Atmospheric oxygen concentrations had been very low early in Earth’s history. But some bacteria developed metabolic pathways capable of extracting the additional energy in pyruvate molecules. These bacteria would become, through endosymbiosis, the mitochondrial organelles discussed earlier.

In eukaryotic cells, pyruvate is oxidized (caused to react with oxygen) in the cell’s mitochondria. There are many steps in this process, called the Krebs cycle, but the end result is six molecules of carbon dioxide, six of water and nearly 30 molecules of ATP.

This is aerobic cellular respiration. It is nearly 15 times more efficient than the anaerobic respiration that predominated in the early stages of life’s history when prokaryotes prevailed. It is the reason eukaryotic cells were so much more resourceful in extracting their greater energy needs from food sources.

With more readily available energy, cells developed better means for moving about and the ability to move molecules across cell membranes. This later function would become important for the signaling that occurs in multicellular organisms, especially those having specialized tissues.

Other organelles provided internal scaffolding in the cytoplasm of eukaryotes. These structures are filaments that form elaborate webs. They serve to support a larger cell volume and contort the cell membrane into adaptable shapes.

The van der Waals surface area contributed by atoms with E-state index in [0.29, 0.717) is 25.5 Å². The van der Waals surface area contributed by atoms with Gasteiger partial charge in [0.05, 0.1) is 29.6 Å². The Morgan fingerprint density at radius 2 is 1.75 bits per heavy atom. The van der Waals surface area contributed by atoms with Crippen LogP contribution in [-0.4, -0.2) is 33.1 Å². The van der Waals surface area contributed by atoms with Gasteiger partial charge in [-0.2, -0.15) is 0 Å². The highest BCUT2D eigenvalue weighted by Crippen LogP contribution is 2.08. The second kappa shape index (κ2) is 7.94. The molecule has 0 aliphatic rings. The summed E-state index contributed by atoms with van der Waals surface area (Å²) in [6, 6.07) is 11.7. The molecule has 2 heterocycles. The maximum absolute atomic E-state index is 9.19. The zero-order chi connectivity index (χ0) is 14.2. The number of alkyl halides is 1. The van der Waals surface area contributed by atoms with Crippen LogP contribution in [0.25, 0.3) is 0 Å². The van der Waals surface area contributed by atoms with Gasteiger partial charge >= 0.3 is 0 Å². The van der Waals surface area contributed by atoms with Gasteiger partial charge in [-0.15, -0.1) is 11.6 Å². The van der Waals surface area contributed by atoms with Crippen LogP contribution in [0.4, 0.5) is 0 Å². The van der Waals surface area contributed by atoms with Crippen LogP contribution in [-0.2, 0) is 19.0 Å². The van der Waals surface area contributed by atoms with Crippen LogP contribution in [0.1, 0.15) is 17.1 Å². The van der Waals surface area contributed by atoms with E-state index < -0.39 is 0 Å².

Filaments and other structures within the cell’s cytoplasm are classified as organelles. Their origins are thought to be similar to those of mitochondria and chloroplast.

But, unlike mitochondria and chloroplast, they did not retain their own DNA from their prokaryotic past.

Filaments and other structures are typically attached to the outer cell membrane or to the membrane of the nucleus. They act as guards, regulating what passes through membranes and is transported within the cytoplasm. This facilitates passing instructions to and from the cell’s cytoplasm and nuclear DNA.

Similarly, by orchestrating transmission of signals across the outer membrane, they control interactions with other nearby or distant cells. Membrane structures also facilitate cells adhering to one another, allowing cells to congregate together and form tissues.

Finally, in sexual reproduction, a cell divides itself, creating two daughter cells. In the process, the cell’s two strands of DNA are separated and segments of each become reshuffled. Filaments and internal structures facilitate the entire process.

Fertilization brings contributions of DNA from daughter cells (gametes) contributed from each parent. The result is a unique individual having traits that may or may not promote its survival and eventual reproduction.

It is upon this blend of attributes that nature acts, favoring propagation of the fittest within a population.

These major transitions exemplify life’s constant innovation through unrelenting cobbling of simple things into ever greater complexity.

Steve Luckstead is a medical physicist in the radiation oncology department at St. Mary Medical Center. He can be reached at steveluckstead@charter.net.